Immediate access to account information is a huge benefit of on-line trading. It is important for the broker to make this type of portfolio data available and easy to access. It allows you to see how much cash you have in your account to purchase new securities, as well as to view those securities you already own.
In addition to reporting on the availability of cash balances and positions, this section of the comparison grid also indicates which on-line brokers provide a record of dividends received from your securities and a detailed ledger of your account transactions. Additionally, the comparison grid denotes the historical time period of the transaction ledger available on-line. The reference since inception refers to a transaction ledger that begins with the opening of your account. The shortest timeframe is 30 days. Only one broker—Online Brokerage Services—does not offer a historical record of transactions on-line.
Almost three quarters of the brokers allow you to download transactions into Excel or a dedicated portfolio management software program such as Quicken or Microsoft Money. This can be a great time-saving feature when it works properly.
The brokers were also surveyed on how soon portfolio information is updated following a transaction or change in the portfolio holdings or cash account. Real-time (symbolized by RT in the grid) denotes that the portfolio is updated immediately following a change. Intraday (ID) updating is on a delayed basis, such as a 15-minute delay or every hour. End-of-day (ED) simply means that changes to the portfolio would not be reflected in your records until the next trading day. With roughly one quarter of these brokers, you can request that portfolio updates be periodically sent to your inbox in the form of an E-mail message (EM).
Current quotes on securities are a vital part of placing a trade. An investor needs fresh data, no matter how volatile the market, to make informed decisions.
The bid/ask price refers to the spread between the highest price bid to purchase and the lowest price offered to sell a stock. Last trade denotes the price at which the security last traded. Volume refers to the total shares that have changed hands for that security. We also report on the availability of the high and low prices for the day and for the last 52 weeks, which aids in determining a securitys relative price standpoint and volatility.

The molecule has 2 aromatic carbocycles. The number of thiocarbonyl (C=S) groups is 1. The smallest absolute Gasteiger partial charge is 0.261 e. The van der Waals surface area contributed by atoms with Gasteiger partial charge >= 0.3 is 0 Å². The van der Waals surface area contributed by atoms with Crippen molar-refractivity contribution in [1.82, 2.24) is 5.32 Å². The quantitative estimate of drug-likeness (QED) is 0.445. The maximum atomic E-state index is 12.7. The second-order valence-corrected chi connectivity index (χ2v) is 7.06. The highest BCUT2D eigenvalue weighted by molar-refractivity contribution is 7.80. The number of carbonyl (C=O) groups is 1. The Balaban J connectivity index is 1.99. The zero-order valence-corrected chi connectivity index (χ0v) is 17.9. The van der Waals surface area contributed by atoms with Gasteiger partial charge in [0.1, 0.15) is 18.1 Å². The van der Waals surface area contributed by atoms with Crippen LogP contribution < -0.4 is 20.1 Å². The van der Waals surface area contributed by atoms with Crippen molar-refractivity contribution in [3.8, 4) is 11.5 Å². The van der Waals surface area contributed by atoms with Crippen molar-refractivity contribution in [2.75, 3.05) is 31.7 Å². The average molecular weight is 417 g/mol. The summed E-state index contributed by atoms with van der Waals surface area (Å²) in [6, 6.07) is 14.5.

We have broken down the quotes section by the type of quotes available—delayed (denoted by DY in the grids), real time (RT), and Nasdaq Level II (NLII). In the past, real-time quotes were quite expensive and rarely free. Today, real-time quotes are a cost of being competitive with other brokers and free for most customers. Some brokers charge a fee for real time quotes as well as for Nasdaq Level II quotes, most often on a per month basis—if so, the fee is identified in the grids.
Live Broker Availability
In addition to touch-tone trading or a wireless trading option, the availability of live brokers adds flexibility to a brokerage firms trading system. On-line brokers maintain a staff of live brokers that are there to take orders over the phone.
This service is different than a touch-tone function in that you are actually speaking with a real person on the other end of the line. In some cases, commissions are higher for these broker-assisted trades.
Slightly less than half of the on-line brokers offer their clients access to the markets before the open or after the close via after-hours trading sessions.
After-hours trading utilizes computerized order matching systems known as electronic communications networks (ECNs). These sessions are completely independent from standard market hours trading—the trading interface is usually different, and only special after-hours representatives can take your orders. After-hours sessions mostly occur after the markets close and in some cases early in the morning, before the markets open.
A certain degree of liquidity must be present for a security to be traded during these after-hours sessions—most Nasdaq 100 stocks and heavily traded New York Stock Exchange stocks are eligible candidates. There are limitations on the types of orders that can be placed and the size of those orders. The specific guidelines and rules differ from broker to broker regarding after-hours trading. The key for the individual investor is whether or not they can get another investor to fill the other end of the trade at a favorable price.
To provide more detailed and consistent information on the free research on-line brokers provide, we have included a list of specific services and capabilities. The categories of free research offered on-line include fundamental data, analyst reports, screening, charts, and news. Company charts and news are more common than stock or mutual fund screening.
Most of our readers are familiar with how demonstration versions of software applications work. You, as a potential user, request a demo copy, which allows you to test out the features and functionality and gauge the ease-of-use of a program before making a commitment to buy it.
Many on-line discount brokers are taking the same approach with regard to the proprietary trading modules on their Web sites. Basically, if a broker offers a trading demo, you have access to a sample of the sites trading area where you can test drive the site and see how user-friendly the trading module is. Some demos allow you to enter information, click buttons, and experience the order fill process, while other demos are simply slide shows that walk you through the process.